Healing the food system one goat walk at a time

    My buddy E.J. has spent the last few years traveling the country working at farms and learning all he can about organic farming. His dream is to turn Flint, Michigan, into a “food forest,” empowering and feeding the city’s people.

    “Food is free.” At least that’s what it says in a mural painted on the outside of Flintopia, a community center in Flint, Michigan. In 2013 my buddy E.J. Spielmaker and his dad founded the organization, which promotes sustainable living and hosts dinners, game nights, and yoga. Brown boxes overflow with fresh produce available to anyone who needs it. The fridge is stocked with bottled water. In the surrounding neighborhood known as the Eastside, my buddy has planted an orchard and several gardens.

    I met E.J. in Philadelphia the night before his honorable discharge from the U.S. Air Force. He earned the rank of staff sergeant and spent much of his service constructing airfields in Iraq and Honduras. In 2011 he was stationed at McGuire Air Force Base in New Jersey and would come into Philly to meet women long before he had any interest in permaculture farming.

    The principles of permaculture are easily googled, but here’s what it looks like to me: growth of a diversity of edible native plants; small herds of goats or sheep, or flocks of chickens; a greenhouse — you know, going to the walnut tree instead of the Acme. In my buddy’s mind, there is free food in every vacant lot in any urban area.

    Save for a small downtown area that’s thriving, Flint is an industrial graveyard. E.J. has spent the last few years traveling the country working at farms and learning all he can about organic farming. His dream is to turn Flint into a “food forest,” empowering and feeding the city’s people.

    About once a year since I met E.J., I’ve traveled to meet him in Flint, in Iowa, in Montreal, and it’s always worth the expense. In exchange I’m given the hope that, in my lifetime, I’ll see food growing in every vacant lot — that no one will ever go hungry again.

    Goats and gooseberries

    Is June, and we’re eating raspberries straight from the bush at Laughing Dog Farm in Gill, Massachusetts. I’m picking and stuffing the fruit into my mouth, and within a minute I’ve eaten about a pint, or $3.99 worth of berries at the IGA in Fishtown.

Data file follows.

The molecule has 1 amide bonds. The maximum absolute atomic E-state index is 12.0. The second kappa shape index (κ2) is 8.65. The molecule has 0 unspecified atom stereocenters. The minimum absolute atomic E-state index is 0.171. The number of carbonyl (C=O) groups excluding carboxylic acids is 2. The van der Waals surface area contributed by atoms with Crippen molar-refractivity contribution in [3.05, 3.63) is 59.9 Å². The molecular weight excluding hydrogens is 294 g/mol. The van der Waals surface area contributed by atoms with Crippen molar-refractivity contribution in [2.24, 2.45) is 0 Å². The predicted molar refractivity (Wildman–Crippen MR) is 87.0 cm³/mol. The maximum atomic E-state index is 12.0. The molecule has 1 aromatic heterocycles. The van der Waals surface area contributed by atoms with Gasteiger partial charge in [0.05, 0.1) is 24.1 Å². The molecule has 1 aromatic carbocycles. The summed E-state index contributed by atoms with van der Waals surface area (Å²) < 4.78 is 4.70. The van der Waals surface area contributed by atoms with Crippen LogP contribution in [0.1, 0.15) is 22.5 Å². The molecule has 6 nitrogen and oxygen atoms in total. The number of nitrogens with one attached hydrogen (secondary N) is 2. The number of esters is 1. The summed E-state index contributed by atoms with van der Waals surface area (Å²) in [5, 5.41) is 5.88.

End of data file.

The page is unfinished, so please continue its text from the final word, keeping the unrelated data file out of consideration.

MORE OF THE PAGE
“These berries are so nutritious, you can’t even charge what their worth,” E.J. says. He goes on and on about the abundance. He’s been lauding Laughing Dog for a year, holding it up as an ideal example of permaculture.

    Gooseberries, three kinds of beans, kale, melons, paw paws, heirloom tomatoes, and squash are just a few of the items 20-year owners Daniel Botkin and Divya Shinn are growing. Before their stewardship, the land was part of a famous commune. Dan rises early and often works late into the night. His farming philosophy is based upon the permaculture principles, to utilize the land ecologically and organically. His aim is to regenerate and heal the soil, not extract and exploit from it.

    “I love farming because it ties directly into the spiritual and emotional needs of people as well as feeding their stomachs,” he tells me.

    I’ve eaten beyond my means in berries, probably about $15 worth, when Dan comes over with a plate of bread baked by Divya, pears, and goat cheese. The cheese is so creamy, I hold it in my mouth and let it dissolve on my tongue. It’s time for a goat walk.

    Gandhari, Beebee, Jai, Jattakarma, Java, Janis, Jasmine, Jebediah, Bernadette, and Juniper are the current members of the herd Dan has been raising for 19 years. “Goats are phenomenal animals — smart, hardy, funny, and so useful for milk, cheese, manure, and browsing walks,” he tells me. “Plus the breeding season is precious.”

    Farming is a social and community healing vocation to Dan. “I see permaculture-based farming as the last best chance to heal the planet and ourselves,” he says.

    As we approach, the goats line up. Dan explains that he’s shown them a tasty tree he’ll use later to lure them back into their pen. We grab sticks that we’re instructed to use to keep the goats out of the garden should they wander away from pasture.

    As soon as they’re out, the goats are ecstatic. They trot and dance around the farm. They are very well behaved and go straight to the field and surrounding woods to munch. These goat walks are vital to milk production.

    Dan spends some time praising the goats. Then he responds to himself in different goat voices: “We can escape anytime.” “You’re not our master.” “You’re living in an illusion, Dan.” We’re hysterical.

    The baby goat Jasmine is this year’s favorite. We pet her, getting her used to human hands so she’ll be a more comfortable when it comes time to milk her.

    Then it seems the goats are becoming irritable, and Dan warns us that all at once they might start running back to the pen. When one goes, the hive mind takes over and sometimes he has to all-out sprint to get the treat into the pen first. But on this walk, he guides them back slowly, only turning to run the treat in at the last minute.

    Later that night E.J. is going on about abundance as we eat snap peas and zucchini, goat meat, and cheese around a fire. It’s the most peaceful I’ve been all year, and I’d recommend a farm vacation to anyone. I wonder aloud if the vacant lot next door to my Kensington house could be bought and used to raise chickens and grow cucumbers, and if there’s lead in the soil.

    “Raised beds,” my buddy says nodding.

    After dinner, we pack up the car to head back to Philly. We’re loaded up with cheese, garlic, and sun-dried tomatoes. Everyone hugs, and Dan puts a camping chair in the driveway and crosses his arms

    “I’m gonna sit right here till you all come back!”

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